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Implicit Bias in Health Care

Implicit bias quizAs Minnesota health care organizations work to provide culturally-competent care, many are recognizing the need to address implicit bias – also called unconscious bias. All people have implicit bias. These positive or negative attitudes or stereotypes affect our understanding, actions, and decisions in an unconscious way. In health care, this can result in unequal care.

Hidden bias, unintended differences in health care delivery

Numerous studies show that health care professionals are prone to engaging implicit biases. Even the most well-intentioned clinician may unknowingly alter their approach to a patient because of hidden biases. This can impact provider-patient interactions. Clinicians may provide the same information on treatment choices, risks, and outcomes, but their nonverbal cues may counter efforts to display empathy or build rapport.

Watch for these signs of nonverbal bias:

  • Less time touching patient
  • More time looking at the nurse or the monitor
  • Arms crossed or hands in pockets
  • Standing further away from a patient in bed.

A 2015 study in the American Journal of Public Health found that physicians with high levels of pro-white bias were 23 percent more likely to dominate the conversation and engaged in 33 percent less patient-centered communication with Black patients than with white patients. This behavior led Black patients to perceive less respect from their physician, which could influence their likelihood of following through with treatment plans and medication prescriptions.

Implicit bias also has been shown to influence clinical decision-making, contributing to variations in the treatment of pain, cancer, and heart problems. In a 2007 study linking implicit biases with the treatment of acute coronary symptoms, researchers found that found that the stronger the physicians’ pro-white biases, the more likely they were to treat white patients with life-saving thrombolysis as opposed to similarly situated Black patients.

Hidden bias, unintended health impact

Studies have shown that patient behavior and decisions are impacted when they perceive bias from their clinicians. Bias can change a patient’s behavior:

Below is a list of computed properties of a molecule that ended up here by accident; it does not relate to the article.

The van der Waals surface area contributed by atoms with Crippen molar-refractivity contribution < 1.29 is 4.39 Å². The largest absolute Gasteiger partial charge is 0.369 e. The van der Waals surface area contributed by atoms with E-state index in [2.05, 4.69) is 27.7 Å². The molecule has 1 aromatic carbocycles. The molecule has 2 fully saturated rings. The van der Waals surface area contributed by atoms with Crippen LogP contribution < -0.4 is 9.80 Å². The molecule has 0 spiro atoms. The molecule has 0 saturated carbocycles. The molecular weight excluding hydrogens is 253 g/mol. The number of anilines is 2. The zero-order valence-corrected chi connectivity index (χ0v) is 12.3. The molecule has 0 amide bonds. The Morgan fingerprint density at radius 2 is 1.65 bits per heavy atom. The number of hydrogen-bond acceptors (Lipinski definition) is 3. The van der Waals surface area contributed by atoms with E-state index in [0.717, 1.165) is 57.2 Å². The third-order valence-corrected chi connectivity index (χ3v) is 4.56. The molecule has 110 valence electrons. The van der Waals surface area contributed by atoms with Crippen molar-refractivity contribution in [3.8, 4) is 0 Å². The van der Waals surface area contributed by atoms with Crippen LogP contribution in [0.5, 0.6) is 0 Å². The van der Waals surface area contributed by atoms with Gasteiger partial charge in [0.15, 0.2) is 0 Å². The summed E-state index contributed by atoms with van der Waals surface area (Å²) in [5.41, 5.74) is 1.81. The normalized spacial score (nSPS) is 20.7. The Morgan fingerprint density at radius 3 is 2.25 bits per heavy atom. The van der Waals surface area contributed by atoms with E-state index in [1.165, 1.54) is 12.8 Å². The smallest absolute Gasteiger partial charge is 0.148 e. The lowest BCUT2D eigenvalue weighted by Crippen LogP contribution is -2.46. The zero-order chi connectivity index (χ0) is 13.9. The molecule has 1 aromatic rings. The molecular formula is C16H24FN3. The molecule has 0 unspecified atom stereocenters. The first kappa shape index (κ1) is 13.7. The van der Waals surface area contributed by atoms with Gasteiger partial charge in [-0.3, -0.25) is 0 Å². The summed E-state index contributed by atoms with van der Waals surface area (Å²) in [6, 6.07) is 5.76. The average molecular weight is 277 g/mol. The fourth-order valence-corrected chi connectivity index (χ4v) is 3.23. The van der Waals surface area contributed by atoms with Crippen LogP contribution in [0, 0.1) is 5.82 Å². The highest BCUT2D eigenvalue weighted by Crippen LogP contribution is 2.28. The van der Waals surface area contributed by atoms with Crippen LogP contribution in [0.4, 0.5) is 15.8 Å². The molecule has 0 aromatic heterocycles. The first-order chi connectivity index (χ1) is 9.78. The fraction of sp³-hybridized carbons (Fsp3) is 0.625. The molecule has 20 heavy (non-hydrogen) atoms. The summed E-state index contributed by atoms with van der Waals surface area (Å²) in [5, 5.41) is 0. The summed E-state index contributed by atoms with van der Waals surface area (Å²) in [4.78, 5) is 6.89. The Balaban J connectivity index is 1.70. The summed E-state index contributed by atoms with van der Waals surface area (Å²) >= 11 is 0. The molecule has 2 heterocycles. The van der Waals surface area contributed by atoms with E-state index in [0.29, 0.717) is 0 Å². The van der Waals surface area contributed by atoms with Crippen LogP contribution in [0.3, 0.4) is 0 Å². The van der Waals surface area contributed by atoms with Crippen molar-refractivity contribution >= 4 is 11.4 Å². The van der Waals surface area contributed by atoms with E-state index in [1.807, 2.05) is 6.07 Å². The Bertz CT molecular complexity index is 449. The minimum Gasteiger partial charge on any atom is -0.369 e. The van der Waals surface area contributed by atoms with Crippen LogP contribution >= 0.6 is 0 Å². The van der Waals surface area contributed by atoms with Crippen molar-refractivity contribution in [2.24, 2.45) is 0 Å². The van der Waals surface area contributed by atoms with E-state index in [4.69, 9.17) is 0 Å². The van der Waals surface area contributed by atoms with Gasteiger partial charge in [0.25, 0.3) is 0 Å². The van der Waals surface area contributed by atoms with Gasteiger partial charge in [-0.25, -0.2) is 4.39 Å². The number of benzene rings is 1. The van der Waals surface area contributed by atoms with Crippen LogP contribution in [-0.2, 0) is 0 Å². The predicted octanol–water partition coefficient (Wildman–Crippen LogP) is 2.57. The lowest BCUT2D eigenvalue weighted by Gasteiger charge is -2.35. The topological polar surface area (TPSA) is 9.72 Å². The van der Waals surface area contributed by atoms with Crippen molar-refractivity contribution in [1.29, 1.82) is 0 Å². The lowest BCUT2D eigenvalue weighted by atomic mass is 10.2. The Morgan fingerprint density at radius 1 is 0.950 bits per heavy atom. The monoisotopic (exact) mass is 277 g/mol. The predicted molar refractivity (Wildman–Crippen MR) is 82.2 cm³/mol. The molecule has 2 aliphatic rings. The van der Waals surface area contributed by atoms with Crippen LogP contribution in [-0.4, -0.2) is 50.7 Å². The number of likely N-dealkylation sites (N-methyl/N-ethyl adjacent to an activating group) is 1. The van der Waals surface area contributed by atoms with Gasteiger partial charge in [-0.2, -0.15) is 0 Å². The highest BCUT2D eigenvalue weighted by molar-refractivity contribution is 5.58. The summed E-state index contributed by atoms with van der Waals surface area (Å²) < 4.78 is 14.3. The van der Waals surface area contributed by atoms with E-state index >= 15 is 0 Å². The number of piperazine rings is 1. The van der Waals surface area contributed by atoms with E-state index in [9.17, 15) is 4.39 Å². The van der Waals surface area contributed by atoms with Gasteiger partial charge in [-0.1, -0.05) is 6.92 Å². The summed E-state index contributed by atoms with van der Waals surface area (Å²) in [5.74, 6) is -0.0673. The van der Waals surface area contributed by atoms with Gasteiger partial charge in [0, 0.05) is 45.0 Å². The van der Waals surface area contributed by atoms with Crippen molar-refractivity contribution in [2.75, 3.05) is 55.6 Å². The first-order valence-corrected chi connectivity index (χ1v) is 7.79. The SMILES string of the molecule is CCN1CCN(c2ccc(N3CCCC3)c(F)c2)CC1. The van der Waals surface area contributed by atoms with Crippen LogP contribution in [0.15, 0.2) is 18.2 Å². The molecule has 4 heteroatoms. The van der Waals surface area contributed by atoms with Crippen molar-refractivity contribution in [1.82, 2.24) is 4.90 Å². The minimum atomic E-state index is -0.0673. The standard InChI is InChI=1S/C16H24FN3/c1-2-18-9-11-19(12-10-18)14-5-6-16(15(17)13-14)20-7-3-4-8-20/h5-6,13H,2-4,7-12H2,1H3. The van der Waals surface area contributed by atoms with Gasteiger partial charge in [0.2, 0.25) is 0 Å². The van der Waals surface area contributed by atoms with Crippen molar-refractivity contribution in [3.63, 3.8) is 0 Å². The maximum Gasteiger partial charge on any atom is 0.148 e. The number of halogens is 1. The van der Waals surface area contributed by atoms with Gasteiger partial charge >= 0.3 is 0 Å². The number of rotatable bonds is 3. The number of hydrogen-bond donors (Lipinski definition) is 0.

• Higher treatment dropout
  • Lower participation in screening
  • Delays in filling prescriptions 
  • Poorer perception of care quality
  • Avoidance of health care
  • Worse health

Patients also indicate lower ratings of health care quality, after perceiving bias.

Resources

The following resources explore and address implicit bias in health care. The resources can assist in your ability to address bias on both an individual and organizational level.

Implicit Bias in Health Care Quick Quiz. Answers to the 10 questions in this Culture Care Connection quiz reveal how implicit bias affects patient care. Practical tips are offered to help correct bias and provide the best care possible.

Intercultural Development Inventory (IDI) assesses intercultural competence—the capability to shift cultural perspective and appropriately adapt behavior to cultural differences and commonalities.

The Kirwan Institute for the Study of Race and Ethnicity is an interdisciplinary engaged research institute at The Ohio State University creates original research and reports on how structural racialization and implicit bias create and sustain barriers to opportunity and health.

Social Attitudes Implicit Association Test (IAT) test measures group-based preferences, stereotypes, and identities that may not be accessible to conscious awareness.

What Is Bias, and What Can Medical Professionals Do to Address It? In this Institute for Healthcare Improvement video, Anurag Gupta, MPhil, JD, explains implicit or unconscious bias and how health care providers and others can stop it from negatively affecting people.